The second floor housed the bedrooms, one each for Mr. and Mrs. Vanderbilt and two for their three children, two boys (William and Harold) and a girl (Consuelo). Surprisingly, there was only one guest bedroom, which was quite large and elaborately decorated with an en suite bath. Apparently, many of the families in these mansions did not have a lot of house guests during the summer social season. They tended to socialize with the other families who were living in or renting the mansions, or who were staying in nearby hotels.
Marble House did not long remain a family retreat for the Vanderbilts because Alva divorced William in what was a shocking move on Alva’s part. In those days, according to Alva, the only people who got divorced were Hollywood stars, certainly not the upper crust of American society. Her husband begged her to accept a separation, but she refused. She wanted to be a trailblazer for women, to show them that they could be independent and survive. So she got divorced and became a major supporter of the women’s suffrage movement. After the divorce, she used Marble House to store clothes and furniture.
Having seen the upstairs and the downstairs of life in the Newport Mansions, we decided to return to Curiosity for some lunch and R & R before dinner at Jo’s Bistro. We hiked back to the wharf to pick up the launch and met another huge group of people trying to get over to the folk festival. Normally, to get a launch all we had to do was show up on the wharf and in about a minute one would show up. Not so that afternoon. Many boats and launches came and went, but none were shuttling people to the mooring field. Finally one showed up and we were able to return to Curiosity.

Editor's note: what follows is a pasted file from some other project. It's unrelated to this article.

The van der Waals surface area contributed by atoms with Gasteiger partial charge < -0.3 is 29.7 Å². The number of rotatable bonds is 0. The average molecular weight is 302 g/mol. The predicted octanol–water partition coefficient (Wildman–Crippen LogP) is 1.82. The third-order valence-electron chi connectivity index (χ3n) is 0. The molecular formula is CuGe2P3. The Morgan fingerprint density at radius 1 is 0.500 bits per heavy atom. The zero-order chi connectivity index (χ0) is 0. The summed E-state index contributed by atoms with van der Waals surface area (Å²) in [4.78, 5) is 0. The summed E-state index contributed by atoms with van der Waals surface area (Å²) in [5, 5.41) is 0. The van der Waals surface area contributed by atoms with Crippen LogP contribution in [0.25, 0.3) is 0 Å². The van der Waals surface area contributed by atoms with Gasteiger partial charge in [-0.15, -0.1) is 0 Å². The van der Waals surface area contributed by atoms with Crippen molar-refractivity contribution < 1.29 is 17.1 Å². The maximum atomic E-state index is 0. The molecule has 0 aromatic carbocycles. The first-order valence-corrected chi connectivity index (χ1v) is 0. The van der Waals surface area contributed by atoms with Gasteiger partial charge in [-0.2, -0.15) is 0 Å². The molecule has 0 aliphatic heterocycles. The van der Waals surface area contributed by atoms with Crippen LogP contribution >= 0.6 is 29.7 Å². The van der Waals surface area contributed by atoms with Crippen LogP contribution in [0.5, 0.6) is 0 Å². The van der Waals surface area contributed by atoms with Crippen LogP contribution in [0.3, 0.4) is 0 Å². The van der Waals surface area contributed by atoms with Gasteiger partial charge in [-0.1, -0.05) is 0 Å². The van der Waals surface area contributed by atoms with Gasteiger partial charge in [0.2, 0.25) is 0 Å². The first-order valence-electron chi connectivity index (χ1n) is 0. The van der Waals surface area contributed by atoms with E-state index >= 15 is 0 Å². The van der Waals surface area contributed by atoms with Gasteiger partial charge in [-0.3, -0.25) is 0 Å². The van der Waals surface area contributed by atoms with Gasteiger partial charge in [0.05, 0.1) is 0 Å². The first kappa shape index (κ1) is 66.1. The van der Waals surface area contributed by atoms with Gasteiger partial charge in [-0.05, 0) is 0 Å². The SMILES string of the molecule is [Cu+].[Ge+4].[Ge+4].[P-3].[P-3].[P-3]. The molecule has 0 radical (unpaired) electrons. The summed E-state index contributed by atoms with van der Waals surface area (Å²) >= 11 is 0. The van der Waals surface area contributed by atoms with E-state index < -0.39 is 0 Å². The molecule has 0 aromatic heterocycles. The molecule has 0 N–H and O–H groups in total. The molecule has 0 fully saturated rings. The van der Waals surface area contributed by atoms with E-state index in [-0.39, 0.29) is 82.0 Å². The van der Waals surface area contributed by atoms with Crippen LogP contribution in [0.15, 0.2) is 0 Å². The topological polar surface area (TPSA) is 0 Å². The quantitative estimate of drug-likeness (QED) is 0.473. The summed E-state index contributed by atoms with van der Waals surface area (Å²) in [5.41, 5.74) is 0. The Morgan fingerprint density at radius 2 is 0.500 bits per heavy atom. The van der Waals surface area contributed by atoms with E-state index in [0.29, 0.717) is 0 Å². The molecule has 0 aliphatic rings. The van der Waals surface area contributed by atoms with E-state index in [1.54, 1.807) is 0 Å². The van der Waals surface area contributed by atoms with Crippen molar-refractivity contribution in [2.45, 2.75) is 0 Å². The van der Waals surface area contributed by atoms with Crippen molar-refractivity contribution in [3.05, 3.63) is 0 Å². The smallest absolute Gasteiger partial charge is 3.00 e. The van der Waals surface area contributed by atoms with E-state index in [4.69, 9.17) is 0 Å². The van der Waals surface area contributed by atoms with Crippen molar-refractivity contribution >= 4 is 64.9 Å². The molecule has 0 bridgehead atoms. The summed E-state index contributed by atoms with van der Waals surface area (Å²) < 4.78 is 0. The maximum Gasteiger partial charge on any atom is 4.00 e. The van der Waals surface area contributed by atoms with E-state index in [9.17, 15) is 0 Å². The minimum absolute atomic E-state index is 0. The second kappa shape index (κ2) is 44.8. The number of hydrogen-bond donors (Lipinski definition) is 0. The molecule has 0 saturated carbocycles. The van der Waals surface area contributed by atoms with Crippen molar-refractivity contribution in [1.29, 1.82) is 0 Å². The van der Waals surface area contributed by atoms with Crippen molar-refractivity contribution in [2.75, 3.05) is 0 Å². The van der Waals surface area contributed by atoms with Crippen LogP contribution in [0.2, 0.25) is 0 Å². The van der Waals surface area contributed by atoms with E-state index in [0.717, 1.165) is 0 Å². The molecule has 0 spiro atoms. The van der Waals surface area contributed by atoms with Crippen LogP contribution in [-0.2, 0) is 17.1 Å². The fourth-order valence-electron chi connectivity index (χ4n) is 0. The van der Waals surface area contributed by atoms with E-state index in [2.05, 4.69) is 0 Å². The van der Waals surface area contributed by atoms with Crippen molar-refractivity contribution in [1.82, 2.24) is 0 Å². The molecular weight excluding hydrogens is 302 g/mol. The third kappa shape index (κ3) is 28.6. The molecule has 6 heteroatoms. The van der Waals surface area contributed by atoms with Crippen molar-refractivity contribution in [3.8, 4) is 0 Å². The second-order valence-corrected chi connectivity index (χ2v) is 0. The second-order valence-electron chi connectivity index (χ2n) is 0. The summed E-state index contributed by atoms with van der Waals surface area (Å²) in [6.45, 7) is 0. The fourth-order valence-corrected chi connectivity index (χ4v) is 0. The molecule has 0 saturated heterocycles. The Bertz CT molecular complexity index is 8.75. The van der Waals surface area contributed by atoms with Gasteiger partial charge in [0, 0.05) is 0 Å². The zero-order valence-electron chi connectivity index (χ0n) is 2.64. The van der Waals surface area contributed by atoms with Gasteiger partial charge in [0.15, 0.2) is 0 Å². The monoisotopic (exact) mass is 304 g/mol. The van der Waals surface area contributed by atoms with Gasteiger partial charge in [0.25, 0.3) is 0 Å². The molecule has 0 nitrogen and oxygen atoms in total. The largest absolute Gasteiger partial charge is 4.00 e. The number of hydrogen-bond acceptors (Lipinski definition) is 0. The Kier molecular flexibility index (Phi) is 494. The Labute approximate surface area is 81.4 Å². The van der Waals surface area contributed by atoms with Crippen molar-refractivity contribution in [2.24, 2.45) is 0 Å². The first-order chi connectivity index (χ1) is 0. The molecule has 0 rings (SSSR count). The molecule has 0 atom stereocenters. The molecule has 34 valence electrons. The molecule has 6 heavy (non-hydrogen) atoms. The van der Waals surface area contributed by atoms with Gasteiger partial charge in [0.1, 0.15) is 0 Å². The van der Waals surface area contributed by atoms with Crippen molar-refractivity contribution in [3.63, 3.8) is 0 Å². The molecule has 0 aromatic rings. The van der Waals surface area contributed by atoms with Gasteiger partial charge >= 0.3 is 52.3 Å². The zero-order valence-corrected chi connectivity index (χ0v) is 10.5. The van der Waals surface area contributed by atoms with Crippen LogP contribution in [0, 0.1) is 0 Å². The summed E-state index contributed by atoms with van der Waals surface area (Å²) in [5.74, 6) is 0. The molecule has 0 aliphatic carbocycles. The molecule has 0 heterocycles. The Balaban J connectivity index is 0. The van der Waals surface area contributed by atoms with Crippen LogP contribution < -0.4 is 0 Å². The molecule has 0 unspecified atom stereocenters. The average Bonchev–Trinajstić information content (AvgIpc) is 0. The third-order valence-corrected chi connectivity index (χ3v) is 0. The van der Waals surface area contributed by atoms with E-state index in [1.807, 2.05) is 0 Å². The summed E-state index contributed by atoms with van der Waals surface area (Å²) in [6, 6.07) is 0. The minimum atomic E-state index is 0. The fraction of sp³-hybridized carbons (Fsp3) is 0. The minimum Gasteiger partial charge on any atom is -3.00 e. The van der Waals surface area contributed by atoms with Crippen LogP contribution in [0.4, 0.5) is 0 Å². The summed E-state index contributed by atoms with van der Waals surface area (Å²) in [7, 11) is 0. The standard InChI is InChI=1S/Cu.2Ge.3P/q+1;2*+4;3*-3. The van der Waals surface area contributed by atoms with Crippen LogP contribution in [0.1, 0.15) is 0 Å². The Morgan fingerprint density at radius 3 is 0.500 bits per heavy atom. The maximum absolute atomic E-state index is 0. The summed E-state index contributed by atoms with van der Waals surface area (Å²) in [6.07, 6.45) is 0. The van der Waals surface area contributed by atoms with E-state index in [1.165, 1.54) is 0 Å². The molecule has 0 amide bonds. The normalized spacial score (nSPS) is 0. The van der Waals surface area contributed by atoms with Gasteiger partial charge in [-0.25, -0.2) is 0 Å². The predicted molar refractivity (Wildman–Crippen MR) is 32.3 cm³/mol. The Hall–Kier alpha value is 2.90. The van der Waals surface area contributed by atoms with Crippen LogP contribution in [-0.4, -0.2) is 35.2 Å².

As mentioned, our destination for dinner was Jo’s Bistro. The festival crowds were waning by early evening, and we had no trouble getting a launch. We hiked over to the restaurant and were grateful for the A/C because the evening was still a hot and muggy affair. We had high hopes for Jo’s Bistro because it had great reviews, but alas it didn’t quite live up to its billing. The food wasn’t bad, it just wasn’t that great. Jim had seared scallops over mashed potatoes with peas and corn, and I had grilled shrimp over a pea and melon risotto. Sounds good, but both dishes needed better seasoning and more flavor. The rolls, however, were excellent.
Our return to the boat meant that it was time to fire up the generator again. As with the other times, it started right away. But after about an hour it stopped again. And again it was because of insufficient water flow. We thought the problem had resolved itself when the generator ran without trouble the previous time. Wrong! This was becoming a real problem because we were planning on going to Nantucket the next day where we would be on a mooring for three days. If the generator wasn’t working we’d either run our batteries down or be forced to get a slip, and there was no guarantee that one would be available on such short notice at that summer boating mecca.
We really thought that it was something that was clogging the intake. I had seen clumps of seagrass throughout the harbor when we were coming in on Thursday. So I stepped outside just to see if there was anything on the port side where the generator and its intake are located. And lo and behold, a long clump of sea grass and seaweed was wafting along the port side. Now this was not definitive, but it certainly suggested that a glob of this stuff was periodically getting sucked up into the intake. We decided to take a deep breath and forget about it until tomorrow. We were planning on running the watermaker on our way to Nantucket, for which we would need the generator. If it could power the watermaker for several hours without stopping, then there was a good chance that the clog theory was correct.
So we forgot about our generator problems and hit the sack. We would have to be up at 5:15 for a 6 am departure the next morning.